Long Story Short: I am
I can’t help but wonder if all of my twenties will be defined by these years containing so much change it’s hard to concept.
If so, I need to take more naps.
It’s the middle of December and yesterday I finished my fourth semester of grad school. I wrote a paper that I’m really proud of and, as I turned it in last night, I found myself giving thanks that I’m in the season that I’m in. Well, I was giving thanks for grad school. Most of this season has been nearly impossible; grad school, surprisingly, has been a bright spot. Who would have thought I would be here? Who would have thought I could love this season so much?
A year ago, I was planning to drop out of school. I hated it. I had good grades and my professors all loved me, but I was miserable. I wasn’t being challenged and I was too bored to be paying thousands of dollars to feel that way. I’d gone to grad school because I loved school, but after a few months at UAB, I hated everything about it. I didn’t know why I was there, and I wanted to leave.
“I think I’m going to drop out of school,” I’d tell my friends, my counselor, people I met at my barista job, anyone. They listened, but I don’t think many of those who actually knew me believed it. I told anyone who would listen because I was trying to convince myself, too. I wanted, so badly, to run away from this hard season God had called me to. I wanted to get a normal job, to stop writing papers and learn what life felt like without homework. I prayed. I prayed and I prayed and I prayed, asking God to give me the freedom to withdraw. I’d go back to school later, in a few years after I really knew what I wanted out of a master’s degree.
But, I felt His spirit tell me to wait. I hadn’t heard from Him in months, had questioned his existence more in that season than I ever had before, but I knew, without a doubt, that He was asking me to wait on Him. He would make Himself clear.
So, I waited. I finished my semester, turned in my final papers, went home for Christmas, and kept praying. I browsed the job market and hoped that, through attaining some dream job, I could will God to show me that I needed to drop out.
That didn’t happen, though.
I thought that Him telling me to wait was a “Wait, I’m going to give you somewhere else to go,” but I was shocked to find out that it was a “Wait, I’m going to remind you why I brought you here,” and it was one of the best things in the world.
In January, I went begrudgingly went back to school, prepared to begin more classes I would hate. I even waited to really invest in my classes because I so desperately hoped that I would leave. I lightly set into a routine. I went to work and class and church. On the outside, it was any other semester. On the inside, my time in Birmingham was a ticking clock.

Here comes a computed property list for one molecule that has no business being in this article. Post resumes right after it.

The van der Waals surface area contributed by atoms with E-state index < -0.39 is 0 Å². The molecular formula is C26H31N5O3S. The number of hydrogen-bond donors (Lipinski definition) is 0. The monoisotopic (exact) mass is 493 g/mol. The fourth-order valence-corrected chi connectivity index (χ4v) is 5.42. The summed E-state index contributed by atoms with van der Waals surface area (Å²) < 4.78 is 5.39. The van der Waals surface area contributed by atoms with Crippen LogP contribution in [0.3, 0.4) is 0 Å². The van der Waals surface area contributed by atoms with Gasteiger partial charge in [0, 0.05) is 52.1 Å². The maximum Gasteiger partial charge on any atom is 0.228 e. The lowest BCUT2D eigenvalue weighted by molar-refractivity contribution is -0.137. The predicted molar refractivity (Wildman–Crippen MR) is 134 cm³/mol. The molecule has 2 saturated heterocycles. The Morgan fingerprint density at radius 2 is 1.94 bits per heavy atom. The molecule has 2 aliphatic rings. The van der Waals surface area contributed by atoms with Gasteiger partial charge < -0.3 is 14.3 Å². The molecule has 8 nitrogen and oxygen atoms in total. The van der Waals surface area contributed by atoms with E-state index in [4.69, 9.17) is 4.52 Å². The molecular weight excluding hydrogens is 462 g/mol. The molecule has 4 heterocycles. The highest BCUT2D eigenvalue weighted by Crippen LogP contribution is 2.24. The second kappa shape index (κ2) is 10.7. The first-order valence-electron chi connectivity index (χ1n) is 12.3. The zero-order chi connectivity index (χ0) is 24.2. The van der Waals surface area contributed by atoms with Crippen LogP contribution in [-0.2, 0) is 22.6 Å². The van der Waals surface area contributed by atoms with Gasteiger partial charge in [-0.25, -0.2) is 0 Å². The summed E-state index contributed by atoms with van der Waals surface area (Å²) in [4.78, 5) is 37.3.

I kept praying, asking God to show me why He’d called me to grad school and to show me why it was worth it. I needed Him to make it matter to me, to show me that He had a purpose for it beyond my selfish desire to say I had another degree. If He wasn’t going to do that, I so desperately wanted the freedom to drop out. Over the weeks, though, as I waited for my free pass out of this season, I found myself falling in love with it.
I was in a class that was completely devoted to Jane Austen, taught by a woman who I can only hope to be like when I’m older. She made the pages of novels that I’d loved forever come alive and mean so much more than I knew they could be. She was hilarious and brilliant, and quickly became my hero. I’d watch her in class everyday and think things like, “Damn, I wish I had a job I loved as much as she loves hers,” and “She really has the best job in the world. I wish I could do this with the rest of my life,”.
I spoke of that wish to no one but Liz, who enthusiastically said, “Ash, I can totally see you being a badass English professor,” but I really didn’t think anything of it. Until, one day, after class, I talked to the professor of my Jane Austen course, Dr. Jay, and explained to her that I was in grad school but that I wasn’t sure what I was doing. At this point, I at least had accepted that I needed to be there, but I didn’t know why. She looked at me and asked me, “Well, what do you love?” and that’s when everything changed.
That afternoon, I admitted to Dr. Jay that I wanted to be a professor. She explained to me that it was a cut throat world and it would be hard to get a job, but that if I couldn’t imagine myself doing anything else, to go for it.
And, well, long story short: I am.
I waited, and He showed up. I trust that one day, after I finish this degree and the next, that I’m going to get to be the woman at the front of the classroom teaching about things I love. I’m going to get to be the professor helping students find what they love and leading them through these years that contain so much change and feel as long as decades.